It’s nothing more than a glimpse of hope, a promise that the talk of better days ahead might just be more reality than simply talk. They have only thrown an inning here and an inning there over the Mets first ten spring training games, but collectively the young pitching prospects the Mets have compiled in Port St. Lucie are leaving Met fans shaking their heads with wonder.
To date twelve Met pitchers flash perfect 0.00 ERA’s and ten pitchers have WHIP’s of 1.00 or less. Jacob deGrom has been all about making a good first impression with the Mets. In three games he has pitched 6 innings averaging a strikeout per inning.
Since day one Zack Wheeler has indicated he would love to be the Opening Day pitcher . So far Wheeler has provided solid evidence for that argument throwing two scoreless three inning outings and matching deGrom’s strikeout average.
Noted for his pinpoint command, Rafael Montero has been spot on over his first four innings facing major league batters with a speck of a WHIP at 0.25, only slightly besting a big righthanded kid hoping to win a spot in the Met bullpen, Jeurys Familia with a WHIP of 0.33.
Then there is Steven Matz, with his rebuilt left arm, firing fastballs in the mid 90’s and looking like he’s simply having a blast on the mound. Matz has only appeared twice so far this spring, one inning each time, but the kid has already chalked up 5 strikeouts.
And, of course, the ground seems to tremble every time the ‘Thunder God’ steps on the diamond in St. Lucie. His numbers might not match those of the aforementioned but his inaugural appearances with the Mets have been a media sensation. With expectations soaring skyward, Noah Syndergaard has arrived.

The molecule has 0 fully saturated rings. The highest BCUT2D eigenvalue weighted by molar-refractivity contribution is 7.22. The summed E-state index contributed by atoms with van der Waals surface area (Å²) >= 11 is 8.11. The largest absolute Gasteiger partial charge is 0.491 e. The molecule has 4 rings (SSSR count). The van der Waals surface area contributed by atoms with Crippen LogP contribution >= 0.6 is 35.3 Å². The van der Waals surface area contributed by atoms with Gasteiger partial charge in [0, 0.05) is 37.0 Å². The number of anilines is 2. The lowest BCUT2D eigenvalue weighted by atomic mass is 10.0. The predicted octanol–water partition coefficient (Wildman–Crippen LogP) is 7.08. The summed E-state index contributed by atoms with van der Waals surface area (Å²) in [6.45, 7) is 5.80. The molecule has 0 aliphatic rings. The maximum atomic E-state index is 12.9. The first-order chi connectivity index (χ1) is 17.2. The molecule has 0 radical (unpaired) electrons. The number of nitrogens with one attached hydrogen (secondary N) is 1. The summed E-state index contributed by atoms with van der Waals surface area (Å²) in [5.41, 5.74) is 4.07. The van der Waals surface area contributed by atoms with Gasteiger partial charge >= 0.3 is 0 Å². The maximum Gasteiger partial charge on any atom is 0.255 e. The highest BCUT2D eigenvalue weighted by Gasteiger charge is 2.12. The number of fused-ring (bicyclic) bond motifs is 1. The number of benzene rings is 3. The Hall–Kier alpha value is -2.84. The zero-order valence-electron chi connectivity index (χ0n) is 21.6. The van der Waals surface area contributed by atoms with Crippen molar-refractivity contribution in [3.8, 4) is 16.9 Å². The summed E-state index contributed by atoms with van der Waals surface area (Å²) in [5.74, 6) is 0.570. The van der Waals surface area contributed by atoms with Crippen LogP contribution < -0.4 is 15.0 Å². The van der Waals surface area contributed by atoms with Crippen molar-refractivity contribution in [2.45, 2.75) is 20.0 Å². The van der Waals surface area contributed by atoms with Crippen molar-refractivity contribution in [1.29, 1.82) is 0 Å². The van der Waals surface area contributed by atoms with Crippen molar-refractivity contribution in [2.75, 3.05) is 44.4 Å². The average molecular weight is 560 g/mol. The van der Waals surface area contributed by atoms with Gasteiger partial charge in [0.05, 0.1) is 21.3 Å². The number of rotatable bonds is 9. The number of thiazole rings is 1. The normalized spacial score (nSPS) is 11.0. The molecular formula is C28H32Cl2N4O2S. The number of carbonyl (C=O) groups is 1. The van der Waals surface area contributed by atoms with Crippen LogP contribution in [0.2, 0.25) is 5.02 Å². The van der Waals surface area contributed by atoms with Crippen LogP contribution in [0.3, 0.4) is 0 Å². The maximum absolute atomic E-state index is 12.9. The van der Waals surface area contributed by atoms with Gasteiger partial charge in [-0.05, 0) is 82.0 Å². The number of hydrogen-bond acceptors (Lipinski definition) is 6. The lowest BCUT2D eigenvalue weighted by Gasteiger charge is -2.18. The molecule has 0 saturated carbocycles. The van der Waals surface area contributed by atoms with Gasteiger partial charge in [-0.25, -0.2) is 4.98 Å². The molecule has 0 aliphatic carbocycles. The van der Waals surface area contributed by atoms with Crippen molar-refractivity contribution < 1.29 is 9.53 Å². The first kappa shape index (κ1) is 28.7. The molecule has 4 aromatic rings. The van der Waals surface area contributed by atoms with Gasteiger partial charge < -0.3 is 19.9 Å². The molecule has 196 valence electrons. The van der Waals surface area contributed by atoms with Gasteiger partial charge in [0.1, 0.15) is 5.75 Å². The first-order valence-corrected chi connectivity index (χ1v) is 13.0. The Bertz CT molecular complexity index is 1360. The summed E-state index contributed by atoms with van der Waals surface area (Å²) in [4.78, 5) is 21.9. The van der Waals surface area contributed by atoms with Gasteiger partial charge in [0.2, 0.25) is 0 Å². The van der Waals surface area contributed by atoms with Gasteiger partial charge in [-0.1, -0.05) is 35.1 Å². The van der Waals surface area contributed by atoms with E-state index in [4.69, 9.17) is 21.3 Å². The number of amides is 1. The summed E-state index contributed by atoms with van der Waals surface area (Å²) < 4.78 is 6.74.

This list in not all inclusive. Vic Black has nasty stuff when he gets it over the plate. Jeff Walters shows glimpses of why people in Binghamton were so excited last season when Pedro Lopez handed him the ball to close games for the B-Mets. And, Joel Carreno is acting like he would at least like to be considered as part of the Met pitching conversation.
Everyone knows spring training can be relaxed and casual. The numbers a pitcher puts in the books can be short lived, casual, almost fleeting. Experienced pitchers are not generally concerned with actual outputs, toying with their stuff by adding a new pitch or tinkering with their mechanics.
Yet, every time a pitcher is handed the ball his purpose on the mound is to get batters out without allowing runs to cross the plate. Against that standard, the Met cadre of young arms in St. Lucie has been tantalizing, an alluring blend of baseball slight-of-hand that entices this beguiled Met fan to awaken each morning with only one baseball thought on my mind, ‘What young Met arm will be handed the ball and asked to pitch today?’